When switch 22 is closed, condensers 34, 36 begin charging. As the condensers charge, points 32 and 33 start rising from their initial negative voltage supplied by a 2.7 volt battery, toward the positive 12 volt supply. Condenser 34 is smaller than condenser 36 so that point 33 rises faster than point 32. As soon as point 33 is more than about 0.5 volt positive with respect to ground, the lockout trigger fires bringing point 32 nearly to ground potential and stopping the charging of condenser 36. Rectifier 24 can never fire once this has happened.
If the receiver is the superheterodyne type as described in my copending applications, its intermediate frequency output signal appears at point 38 only if a key is present. This signal is rectified or detected by diodes 40, 42. Diode 42 is connected to produce a positive signal at point 33 and is connected to this point by a very small condenser 43. If high frequency noise pulses are present, they are conducted to point 33 by this condenser to trigger the lockout channel.
If no high frequency noise is present and the proper key signal is detected, diode --connected to produce a negative signalconducts and drives point 33 in the negative direction. This counteracts the positive swing of point 33 due to the charging of condenser 34 and delays the firing of the lockout trigger. If enough signal is present, the lockout trigger firing is postponed until after rectifier 24 has fired and opened the door. With a receiver as described in my copending applications, one milli-volt at the door knob is enough to open the door.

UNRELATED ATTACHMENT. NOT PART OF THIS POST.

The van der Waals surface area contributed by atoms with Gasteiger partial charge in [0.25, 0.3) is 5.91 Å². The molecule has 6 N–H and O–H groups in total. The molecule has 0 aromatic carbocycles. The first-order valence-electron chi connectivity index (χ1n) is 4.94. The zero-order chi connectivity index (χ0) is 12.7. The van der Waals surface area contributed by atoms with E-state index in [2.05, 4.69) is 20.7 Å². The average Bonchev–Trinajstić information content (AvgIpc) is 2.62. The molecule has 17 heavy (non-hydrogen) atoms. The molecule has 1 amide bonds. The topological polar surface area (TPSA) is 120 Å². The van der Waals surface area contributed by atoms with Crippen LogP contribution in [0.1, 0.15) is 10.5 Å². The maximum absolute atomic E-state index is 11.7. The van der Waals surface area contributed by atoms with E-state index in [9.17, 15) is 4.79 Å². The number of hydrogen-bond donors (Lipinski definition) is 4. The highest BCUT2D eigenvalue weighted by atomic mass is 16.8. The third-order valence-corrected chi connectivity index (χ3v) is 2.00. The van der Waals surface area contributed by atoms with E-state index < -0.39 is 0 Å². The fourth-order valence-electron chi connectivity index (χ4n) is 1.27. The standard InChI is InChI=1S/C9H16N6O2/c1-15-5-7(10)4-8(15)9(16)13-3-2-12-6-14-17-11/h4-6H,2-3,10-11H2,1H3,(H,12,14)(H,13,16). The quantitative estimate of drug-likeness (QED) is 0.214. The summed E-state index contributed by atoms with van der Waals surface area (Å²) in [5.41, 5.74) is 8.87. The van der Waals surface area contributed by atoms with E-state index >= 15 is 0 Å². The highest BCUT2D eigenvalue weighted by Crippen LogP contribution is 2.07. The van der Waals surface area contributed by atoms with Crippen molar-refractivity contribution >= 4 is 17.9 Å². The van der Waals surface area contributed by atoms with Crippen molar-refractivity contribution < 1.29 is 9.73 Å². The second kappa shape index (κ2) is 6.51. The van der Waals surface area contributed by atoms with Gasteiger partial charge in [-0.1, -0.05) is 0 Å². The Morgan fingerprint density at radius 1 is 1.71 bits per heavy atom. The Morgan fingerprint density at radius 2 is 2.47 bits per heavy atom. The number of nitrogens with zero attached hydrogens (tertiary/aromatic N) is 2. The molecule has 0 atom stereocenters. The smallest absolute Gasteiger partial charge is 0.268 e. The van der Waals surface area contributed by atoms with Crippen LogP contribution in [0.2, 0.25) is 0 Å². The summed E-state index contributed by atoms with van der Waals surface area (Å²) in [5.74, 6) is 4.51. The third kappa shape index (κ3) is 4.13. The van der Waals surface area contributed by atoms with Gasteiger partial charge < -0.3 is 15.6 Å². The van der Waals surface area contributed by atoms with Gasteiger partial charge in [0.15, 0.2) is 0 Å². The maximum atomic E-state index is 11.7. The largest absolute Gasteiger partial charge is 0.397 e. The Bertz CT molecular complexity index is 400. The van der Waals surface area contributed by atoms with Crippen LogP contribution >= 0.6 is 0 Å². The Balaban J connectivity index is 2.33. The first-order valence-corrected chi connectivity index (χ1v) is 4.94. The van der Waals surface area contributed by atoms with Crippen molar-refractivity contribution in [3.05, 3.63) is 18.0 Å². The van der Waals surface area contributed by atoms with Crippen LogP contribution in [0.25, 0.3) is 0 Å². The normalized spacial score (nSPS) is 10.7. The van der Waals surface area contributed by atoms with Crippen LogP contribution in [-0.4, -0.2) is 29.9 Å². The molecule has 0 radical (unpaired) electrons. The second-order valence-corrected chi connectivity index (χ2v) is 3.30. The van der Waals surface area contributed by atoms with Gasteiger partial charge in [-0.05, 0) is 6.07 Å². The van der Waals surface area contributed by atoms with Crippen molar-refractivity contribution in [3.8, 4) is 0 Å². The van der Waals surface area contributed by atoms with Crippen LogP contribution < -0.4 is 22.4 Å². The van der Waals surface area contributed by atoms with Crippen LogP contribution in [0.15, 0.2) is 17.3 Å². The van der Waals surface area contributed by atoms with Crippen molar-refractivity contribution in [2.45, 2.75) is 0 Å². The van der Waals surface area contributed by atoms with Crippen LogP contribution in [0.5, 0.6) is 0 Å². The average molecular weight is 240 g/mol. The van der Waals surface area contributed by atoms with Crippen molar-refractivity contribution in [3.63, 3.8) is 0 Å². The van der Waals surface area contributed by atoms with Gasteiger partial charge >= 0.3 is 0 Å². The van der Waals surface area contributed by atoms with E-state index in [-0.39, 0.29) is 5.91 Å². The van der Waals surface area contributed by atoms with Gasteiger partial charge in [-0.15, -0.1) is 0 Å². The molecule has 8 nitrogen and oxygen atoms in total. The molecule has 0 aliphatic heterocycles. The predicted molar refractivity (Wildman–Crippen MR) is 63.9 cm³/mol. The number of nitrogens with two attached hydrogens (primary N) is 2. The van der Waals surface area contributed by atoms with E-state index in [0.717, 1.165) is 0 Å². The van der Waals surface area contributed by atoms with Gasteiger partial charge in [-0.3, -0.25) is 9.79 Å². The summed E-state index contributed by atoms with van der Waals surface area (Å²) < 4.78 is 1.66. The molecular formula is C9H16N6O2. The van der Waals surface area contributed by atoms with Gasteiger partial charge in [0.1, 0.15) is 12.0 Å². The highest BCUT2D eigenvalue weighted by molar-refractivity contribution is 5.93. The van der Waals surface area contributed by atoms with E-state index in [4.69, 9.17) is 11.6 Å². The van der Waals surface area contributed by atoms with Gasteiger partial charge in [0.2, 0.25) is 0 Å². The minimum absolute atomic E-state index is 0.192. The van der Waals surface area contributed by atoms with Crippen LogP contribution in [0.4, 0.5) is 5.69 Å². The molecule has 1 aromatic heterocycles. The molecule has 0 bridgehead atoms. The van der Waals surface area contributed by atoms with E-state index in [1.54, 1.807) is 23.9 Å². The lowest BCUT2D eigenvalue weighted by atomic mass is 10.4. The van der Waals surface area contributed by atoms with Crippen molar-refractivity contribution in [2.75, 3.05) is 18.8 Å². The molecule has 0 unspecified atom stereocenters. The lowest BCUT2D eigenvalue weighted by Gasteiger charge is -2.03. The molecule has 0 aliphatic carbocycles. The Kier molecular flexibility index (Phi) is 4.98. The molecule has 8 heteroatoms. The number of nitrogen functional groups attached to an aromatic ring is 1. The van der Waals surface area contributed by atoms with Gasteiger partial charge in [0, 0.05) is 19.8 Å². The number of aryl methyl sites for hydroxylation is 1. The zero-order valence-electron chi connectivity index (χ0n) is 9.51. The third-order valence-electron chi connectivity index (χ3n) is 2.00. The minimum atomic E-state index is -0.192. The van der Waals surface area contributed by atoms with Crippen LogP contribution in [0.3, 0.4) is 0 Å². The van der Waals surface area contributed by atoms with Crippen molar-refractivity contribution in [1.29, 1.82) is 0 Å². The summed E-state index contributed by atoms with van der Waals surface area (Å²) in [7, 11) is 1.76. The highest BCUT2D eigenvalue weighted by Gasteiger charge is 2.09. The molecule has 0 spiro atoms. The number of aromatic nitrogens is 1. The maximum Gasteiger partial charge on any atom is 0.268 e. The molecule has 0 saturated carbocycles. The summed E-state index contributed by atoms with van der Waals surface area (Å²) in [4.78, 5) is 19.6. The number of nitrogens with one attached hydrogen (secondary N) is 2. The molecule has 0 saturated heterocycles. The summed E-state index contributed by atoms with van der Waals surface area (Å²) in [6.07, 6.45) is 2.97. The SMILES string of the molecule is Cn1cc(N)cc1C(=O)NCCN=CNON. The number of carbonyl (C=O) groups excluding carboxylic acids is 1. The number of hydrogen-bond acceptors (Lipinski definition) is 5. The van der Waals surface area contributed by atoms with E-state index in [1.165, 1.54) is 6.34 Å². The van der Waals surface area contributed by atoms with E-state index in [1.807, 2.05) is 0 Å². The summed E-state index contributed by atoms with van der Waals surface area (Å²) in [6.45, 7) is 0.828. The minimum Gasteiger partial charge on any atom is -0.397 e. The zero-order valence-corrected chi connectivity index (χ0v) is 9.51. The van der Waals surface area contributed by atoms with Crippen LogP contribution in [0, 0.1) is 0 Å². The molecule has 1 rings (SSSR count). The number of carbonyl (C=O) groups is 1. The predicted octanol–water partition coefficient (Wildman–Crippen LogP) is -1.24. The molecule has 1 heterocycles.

The arrangement schematically illustrated in FIG. 2, thus includes retarding means to delay the operation of the lockout means so that if a predetermined key frequency is present, the triggering means may open a door. When the key frequency is not immediately present, however, the lockout means dominates to prevent the triggering means from actuating the device. This arrangement also includes means for detecting the presence of high frequency noise to actuate the lockout means and thus assure that the device will not be operated by signals containing high audio frequency modulation, such as static.